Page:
Unfree Speech by Joshua Wong

Unfree Speech by Joshua Wong

With current situation in my country, most of the time I devour between news articles and opinion pieces on current Myanmar affairs. I can’t read any fiction book. I also try to read about similar issues in other countries. A few days ago, I got my hands on Unfree Speech: The Threat to Global Democracy and Why We Must Act, Now by Joshua Wong.

The book comprises three parts. In the first part, Wong recounts how he got interested in politics in such young age and shares about his involvement in Scholarism and later in Umbrella Movement as well as the founding of Demosistō. The second part is his letters and journal entries he wrote during his imprisonment in 2017. Wong was sent to Correctional Institution as he wasn’t 21 at that time. It tells his daily life in there and his continuous effort to fight for the rights as a prisoner and also for the future of his beloved city, Hong Kong. In the final part, Wong shares about his concern on CCP’s scheme of transforming HK into just another city of China could harm the rights of every civilian not for the people of HK, also for the rests of the world.

Wong is an activist and politician whose name was introduced to international as the student leader and the Convenor of Scholarism, a group for Hong Kong’s education policy, political reform and youth policy. His pivotal role in the Umbrella Movement made him TIME magazine’s most influential teen of 2014 and got nominated for TIME’s person of the year. In 2017, he was nominated for the Noble Peace Prize for his tireless pursuit of the democratization for HK.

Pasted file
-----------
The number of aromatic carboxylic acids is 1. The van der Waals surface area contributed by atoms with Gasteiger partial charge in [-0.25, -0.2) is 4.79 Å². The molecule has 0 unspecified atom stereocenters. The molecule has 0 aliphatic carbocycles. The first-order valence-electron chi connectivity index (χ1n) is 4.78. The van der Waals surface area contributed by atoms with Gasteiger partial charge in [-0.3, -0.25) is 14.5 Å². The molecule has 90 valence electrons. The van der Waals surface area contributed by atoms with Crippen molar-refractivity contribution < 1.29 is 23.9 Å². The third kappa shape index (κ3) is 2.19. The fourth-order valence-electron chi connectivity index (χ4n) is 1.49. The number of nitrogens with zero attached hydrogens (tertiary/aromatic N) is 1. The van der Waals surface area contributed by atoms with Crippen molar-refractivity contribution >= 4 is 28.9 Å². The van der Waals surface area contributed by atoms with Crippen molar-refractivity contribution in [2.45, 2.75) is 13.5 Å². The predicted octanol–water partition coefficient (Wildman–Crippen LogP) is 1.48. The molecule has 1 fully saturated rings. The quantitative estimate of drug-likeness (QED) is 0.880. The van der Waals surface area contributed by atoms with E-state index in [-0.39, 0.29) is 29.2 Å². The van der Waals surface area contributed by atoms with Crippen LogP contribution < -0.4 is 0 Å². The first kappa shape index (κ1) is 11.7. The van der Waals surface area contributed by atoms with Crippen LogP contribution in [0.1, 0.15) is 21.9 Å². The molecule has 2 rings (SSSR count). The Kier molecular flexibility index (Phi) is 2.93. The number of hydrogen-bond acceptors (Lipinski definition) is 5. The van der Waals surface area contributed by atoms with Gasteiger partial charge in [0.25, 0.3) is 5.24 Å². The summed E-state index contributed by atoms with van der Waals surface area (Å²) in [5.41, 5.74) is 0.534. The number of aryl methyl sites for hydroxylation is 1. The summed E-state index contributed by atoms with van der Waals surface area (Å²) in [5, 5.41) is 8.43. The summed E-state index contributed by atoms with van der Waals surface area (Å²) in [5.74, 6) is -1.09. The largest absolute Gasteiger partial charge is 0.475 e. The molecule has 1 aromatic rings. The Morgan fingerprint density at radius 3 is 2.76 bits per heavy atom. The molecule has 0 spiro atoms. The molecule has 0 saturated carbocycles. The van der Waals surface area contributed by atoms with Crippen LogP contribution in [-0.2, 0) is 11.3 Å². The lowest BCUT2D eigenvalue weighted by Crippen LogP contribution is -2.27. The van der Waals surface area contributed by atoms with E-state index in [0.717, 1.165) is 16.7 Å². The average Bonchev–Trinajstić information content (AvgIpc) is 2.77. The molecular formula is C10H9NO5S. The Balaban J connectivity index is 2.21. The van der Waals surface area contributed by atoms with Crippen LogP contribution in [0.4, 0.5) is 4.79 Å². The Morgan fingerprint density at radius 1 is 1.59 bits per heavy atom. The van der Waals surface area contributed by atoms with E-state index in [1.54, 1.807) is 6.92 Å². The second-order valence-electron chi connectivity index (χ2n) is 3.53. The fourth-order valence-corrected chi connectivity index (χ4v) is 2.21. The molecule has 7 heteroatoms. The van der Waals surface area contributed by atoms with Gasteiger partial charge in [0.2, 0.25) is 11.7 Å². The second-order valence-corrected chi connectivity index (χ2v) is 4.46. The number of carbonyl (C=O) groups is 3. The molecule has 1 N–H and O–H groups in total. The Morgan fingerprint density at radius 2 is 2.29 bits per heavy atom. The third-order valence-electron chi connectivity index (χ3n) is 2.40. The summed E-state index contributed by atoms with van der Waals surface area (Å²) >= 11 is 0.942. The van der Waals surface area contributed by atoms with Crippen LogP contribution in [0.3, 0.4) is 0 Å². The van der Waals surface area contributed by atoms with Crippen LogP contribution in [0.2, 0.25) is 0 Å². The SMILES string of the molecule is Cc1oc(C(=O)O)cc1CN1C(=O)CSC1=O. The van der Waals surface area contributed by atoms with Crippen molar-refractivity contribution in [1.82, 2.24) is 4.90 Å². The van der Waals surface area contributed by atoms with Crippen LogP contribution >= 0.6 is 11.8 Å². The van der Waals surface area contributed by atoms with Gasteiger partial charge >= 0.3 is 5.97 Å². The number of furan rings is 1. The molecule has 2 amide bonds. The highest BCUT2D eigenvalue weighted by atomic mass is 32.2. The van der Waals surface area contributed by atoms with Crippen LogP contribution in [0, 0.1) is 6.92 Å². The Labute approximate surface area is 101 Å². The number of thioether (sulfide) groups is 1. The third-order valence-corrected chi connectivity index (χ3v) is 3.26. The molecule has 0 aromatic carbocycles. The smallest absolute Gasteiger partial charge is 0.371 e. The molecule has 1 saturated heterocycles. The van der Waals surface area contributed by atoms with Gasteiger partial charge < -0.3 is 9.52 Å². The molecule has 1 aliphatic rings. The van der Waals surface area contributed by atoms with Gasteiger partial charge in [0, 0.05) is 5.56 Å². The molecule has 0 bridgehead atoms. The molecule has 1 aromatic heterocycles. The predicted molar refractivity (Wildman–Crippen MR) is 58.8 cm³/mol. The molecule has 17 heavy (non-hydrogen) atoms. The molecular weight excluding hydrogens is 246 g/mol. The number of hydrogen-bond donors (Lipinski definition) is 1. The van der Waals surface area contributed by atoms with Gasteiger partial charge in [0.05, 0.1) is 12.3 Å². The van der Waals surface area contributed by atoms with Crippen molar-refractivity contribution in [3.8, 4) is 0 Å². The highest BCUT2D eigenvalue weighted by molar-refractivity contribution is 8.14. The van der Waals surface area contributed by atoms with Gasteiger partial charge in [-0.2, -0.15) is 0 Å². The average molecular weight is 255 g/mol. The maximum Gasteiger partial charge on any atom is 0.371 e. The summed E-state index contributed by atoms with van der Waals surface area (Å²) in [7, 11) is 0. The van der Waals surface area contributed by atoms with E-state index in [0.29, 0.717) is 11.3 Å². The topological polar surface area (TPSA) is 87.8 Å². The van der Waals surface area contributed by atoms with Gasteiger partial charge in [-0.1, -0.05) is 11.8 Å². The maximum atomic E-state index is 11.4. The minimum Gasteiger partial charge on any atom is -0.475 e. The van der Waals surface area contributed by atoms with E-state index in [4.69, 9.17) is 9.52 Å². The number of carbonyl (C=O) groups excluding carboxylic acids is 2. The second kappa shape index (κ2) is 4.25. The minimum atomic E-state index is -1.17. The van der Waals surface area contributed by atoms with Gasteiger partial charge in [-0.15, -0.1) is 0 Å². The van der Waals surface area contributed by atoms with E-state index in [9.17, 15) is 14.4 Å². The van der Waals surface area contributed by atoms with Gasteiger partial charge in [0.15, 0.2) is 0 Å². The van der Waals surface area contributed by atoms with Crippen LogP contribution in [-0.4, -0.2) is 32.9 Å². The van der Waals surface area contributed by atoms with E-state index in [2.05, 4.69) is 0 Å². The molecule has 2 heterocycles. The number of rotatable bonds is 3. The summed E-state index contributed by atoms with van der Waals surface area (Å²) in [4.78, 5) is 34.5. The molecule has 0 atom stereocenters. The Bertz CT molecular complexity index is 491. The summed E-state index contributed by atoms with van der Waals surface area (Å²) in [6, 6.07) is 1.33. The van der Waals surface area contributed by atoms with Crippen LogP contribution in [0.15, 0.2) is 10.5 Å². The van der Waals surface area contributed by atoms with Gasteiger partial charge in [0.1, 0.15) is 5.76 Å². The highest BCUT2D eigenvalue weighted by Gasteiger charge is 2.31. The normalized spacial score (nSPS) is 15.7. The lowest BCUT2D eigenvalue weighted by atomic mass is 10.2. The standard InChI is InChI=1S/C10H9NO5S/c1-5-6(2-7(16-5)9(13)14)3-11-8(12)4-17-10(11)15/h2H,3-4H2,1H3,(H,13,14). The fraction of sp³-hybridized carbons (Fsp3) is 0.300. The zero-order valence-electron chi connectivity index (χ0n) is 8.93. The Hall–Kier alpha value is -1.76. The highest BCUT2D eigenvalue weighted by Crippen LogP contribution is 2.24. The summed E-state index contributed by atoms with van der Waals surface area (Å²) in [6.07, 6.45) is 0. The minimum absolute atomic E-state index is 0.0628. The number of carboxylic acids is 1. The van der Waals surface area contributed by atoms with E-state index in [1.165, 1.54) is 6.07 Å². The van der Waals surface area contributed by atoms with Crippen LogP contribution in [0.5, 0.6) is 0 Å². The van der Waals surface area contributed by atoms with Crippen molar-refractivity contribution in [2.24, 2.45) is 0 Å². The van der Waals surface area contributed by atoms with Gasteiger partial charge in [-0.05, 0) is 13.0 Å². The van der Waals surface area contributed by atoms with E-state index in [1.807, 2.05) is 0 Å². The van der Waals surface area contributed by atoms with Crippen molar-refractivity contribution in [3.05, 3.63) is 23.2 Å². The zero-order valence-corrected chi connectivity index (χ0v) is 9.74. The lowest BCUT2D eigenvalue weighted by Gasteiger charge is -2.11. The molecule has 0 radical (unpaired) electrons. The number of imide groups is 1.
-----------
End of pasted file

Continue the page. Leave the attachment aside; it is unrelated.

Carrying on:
As a youth, Wong inquisitively and fearlessly ask for the civil rights, demands the adults to involve in the fight, challenges the authority. He warns the danger of CCP’s elongating hands reaching to the rests of the world. He encourages others and pleads the remaining oblivious people that solidarity is the key answer in this important time. He signals that Hong Kong is not alone in the awakening of civil society in the face of political authoritarianism.

Inundated by the current issues in my country, I couldn’t pick any book for this whole month. This book somehow helped me get out from the chasm of reading slump. It is such an important read.

A week ago, I watched the 2017 documentary about him, Joshua: Teenager vs Superpower. The film covers his work before his first incarceration in 2017. The book is more in details about his life, both his political and religion beliefs. Apart from news and a handful of articles on the Umbrella Movement, I haven’t read anything that attributes so powerful and insightful like this book. While reading his views, I tried to reflect and analyse what is currently happening in my country and what had happened in the past. Then I continue to think how the people of Myanmar reacted in the past and the way they act right now. It’s sickening how the notorious Myanmar Military treats its civilians is sickening. And I’m not doubting my own people. I’m just asking myself how I can act on this and trying to challenge myself more in the future.


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